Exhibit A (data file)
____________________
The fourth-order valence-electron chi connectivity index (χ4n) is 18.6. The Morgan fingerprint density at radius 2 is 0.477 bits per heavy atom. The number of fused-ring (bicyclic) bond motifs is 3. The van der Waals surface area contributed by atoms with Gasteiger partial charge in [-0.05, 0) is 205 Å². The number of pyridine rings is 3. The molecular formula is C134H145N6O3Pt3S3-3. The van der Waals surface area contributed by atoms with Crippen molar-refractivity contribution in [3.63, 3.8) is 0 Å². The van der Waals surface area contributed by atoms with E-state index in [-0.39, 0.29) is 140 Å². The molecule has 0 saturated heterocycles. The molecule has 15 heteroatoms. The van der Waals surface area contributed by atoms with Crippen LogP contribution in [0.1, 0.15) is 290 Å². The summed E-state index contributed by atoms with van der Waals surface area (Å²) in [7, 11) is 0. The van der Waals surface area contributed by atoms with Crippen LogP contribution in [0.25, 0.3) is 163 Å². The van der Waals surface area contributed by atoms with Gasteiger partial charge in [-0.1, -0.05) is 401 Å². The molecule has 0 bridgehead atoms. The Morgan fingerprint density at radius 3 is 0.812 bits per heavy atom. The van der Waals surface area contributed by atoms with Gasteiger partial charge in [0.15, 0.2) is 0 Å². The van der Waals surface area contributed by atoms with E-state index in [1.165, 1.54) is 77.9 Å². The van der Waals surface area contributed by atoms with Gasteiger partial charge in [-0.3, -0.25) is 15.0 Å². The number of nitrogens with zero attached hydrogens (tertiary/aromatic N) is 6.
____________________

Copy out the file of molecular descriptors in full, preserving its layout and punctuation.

The fourth-order valence-electron chi connectivity index (χ4n) is 18.6. The Morgan fingerprint density at radius 2 is 0.477 bits per heavy atom. The number of fused-ring (bicyclic) bond motifs is 3. The van der Waals surface area contributed by atoms with Gasteiger partial charge in [-0.05, 0) is 205 Å². The number of pyridine rings is 3. The molecular formula is C134H145N6O3Pt3S3-3. The van der Waals surface area contributed by atoms with Crippen molar-refractivity contribution in [3.63, 3.8) is 0 Å². The van der Waals surface area contributed by atoms with E-state index in [-0.39, 0.29) is 140 Å². The molecule has 0 saturated heterocycles. The molecule has 15 heteroatoms. The van der Waals surface area contributed by atoms with Crippen LogP contribution in [0.1, 0.15) is 290 Å². The summed E-state index contributed by atoms with van der Waals surface area (Å²) in [7, 11) is 0. The van der Waals surface area contributed by atoms with Crippen LogP contribution in [0.25, 0.3) is 163 Å². The van der Waals surface area contributed by atoms with Gasteiger partial charge in [-0.1, -0.05) is 401 Å². The molecule has 0 bridgehead atoms. The Morgan fingerprint density at radius 3 is 0.812 bits per heavy atom. The van der Waals surface area contributed by atoms with Gasteiger partial charge in [0.15, 0.2) is 0 Å². The van der Waals surface area contributed by atoms with E-state index in [1.165, 1.54) is 77.9 Å². The van der Waals surface area contributed by atoms with Gasteiger partial charge in [-0.3, -0.25) is 15.0 Å². The number of nitrogens with zero attached hydrogens (tertiary/aromatic N) is 6.